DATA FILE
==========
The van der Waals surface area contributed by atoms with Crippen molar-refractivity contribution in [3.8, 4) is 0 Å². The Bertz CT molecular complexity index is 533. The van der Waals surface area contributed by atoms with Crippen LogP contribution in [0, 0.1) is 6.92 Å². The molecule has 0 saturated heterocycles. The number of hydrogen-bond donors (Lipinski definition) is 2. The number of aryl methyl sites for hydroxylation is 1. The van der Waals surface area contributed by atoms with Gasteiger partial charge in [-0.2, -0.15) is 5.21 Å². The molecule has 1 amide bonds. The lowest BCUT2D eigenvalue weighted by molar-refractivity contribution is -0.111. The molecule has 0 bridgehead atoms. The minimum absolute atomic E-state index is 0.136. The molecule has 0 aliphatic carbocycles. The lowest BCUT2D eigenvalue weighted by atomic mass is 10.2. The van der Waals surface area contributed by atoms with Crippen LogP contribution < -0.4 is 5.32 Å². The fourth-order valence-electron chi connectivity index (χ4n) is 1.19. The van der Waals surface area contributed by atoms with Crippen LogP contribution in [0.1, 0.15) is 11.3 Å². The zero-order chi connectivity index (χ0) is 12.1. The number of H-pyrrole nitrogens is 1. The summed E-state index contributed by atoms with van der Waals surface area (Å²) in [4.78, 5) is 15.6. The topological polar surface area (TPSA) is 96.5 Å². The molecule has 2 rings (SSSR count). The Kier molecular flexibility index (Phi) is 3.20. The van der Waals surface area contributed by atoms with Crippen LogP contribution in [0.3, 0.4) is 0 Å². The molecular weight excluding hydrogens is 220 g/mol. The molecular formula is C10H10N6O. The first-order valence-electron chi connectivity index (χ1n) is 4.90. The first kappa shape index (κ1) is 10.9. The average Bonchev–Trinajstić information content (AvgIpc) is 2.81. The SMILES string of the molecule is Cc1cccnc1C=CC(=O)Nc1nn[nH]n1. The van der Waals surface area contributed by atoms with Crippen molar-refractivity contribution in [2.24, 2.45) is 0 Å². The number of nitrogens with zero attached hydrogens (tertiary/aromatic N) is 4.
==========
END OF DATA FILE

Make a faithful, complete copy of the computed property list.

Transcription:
The van der Waals surface area contributed by atoms with Crippen molar-refractivity contribution in [3.8, 4) is 0 Å². The Bertz CT molecular complexity index is 533. The van der Waals surface area contributed by atoms with Crippen LogP contribution in [0, 0.1) is 6.92 Å². The molecule has 0 saturated heterocycles. The number of hydrogen-bond donors (Lipinski definition) is 2. The number of aryl methyl sites for hydroxylation is 1. The van der Waals surface area contributed by atoms with Gasteiger partial charge in [-0.2, -0.15) is 5.21 Å². The molecule has 1 amide bonds. The lowest BCUT2D eigenvalue weighted by molar-refractivity contribution is -0.111. The molecule has 0 bridgehead atoms. The minimum absolute atomic E-state index is 0.136. The molecule has 0 aliphatic carbocycles. The lowest BCUT2D eigenvalue weighted by atomic mass is 10.2. The van der Waals surface area contributed by atoms with Crippen LogP contribution < -0.4 is 5.32 Å². The fourth-order valence-electron chi connectivity index (χ4n) is 1.19. The van der Waals surface area contributed by atoms with Crippen LogP contribution in [0.1, 0.15) is 11.3 Å². The zero-order chi connectivity index (χ0) is 12.1. The number of H-pyrrole nitrogens is 1. The summed E-state index contributed by atoms with van der Waals surface area (Å²) in [4.78, 5) is 15.6. The topological polar surface area (TPSA) is 96.5 Å². The molecule has 2 rings (SSSR count). The Kier molecular flexibility index (Phi) is 3.20. The van der Waals surface area contributed by atoms with Crippen LogP contribution in [0.3, 0.4) is 0 Å². The molecular weight excluding hydrogens is 220 g/mol. The molecular formula is C10H10N6O. The first-order valence-electron chi connectivity index (χ1n) is 4.90. The first kappa shape index (κ1) is 10.9. The average Bonchev–Trinajstić information content (AvgIpc) is 2.81. The SMILES string of the molecule is Cc1cccnc1C=CC(=O)Nc1nn[nH]n1. The van der Waals surface area contributed by atoms with Crippen molar-refractivity contribution in [2.24, 2.45) is 0 Å². The number of nitrogens with zero attached hydrogens (tertiary/aromatic N) is 4.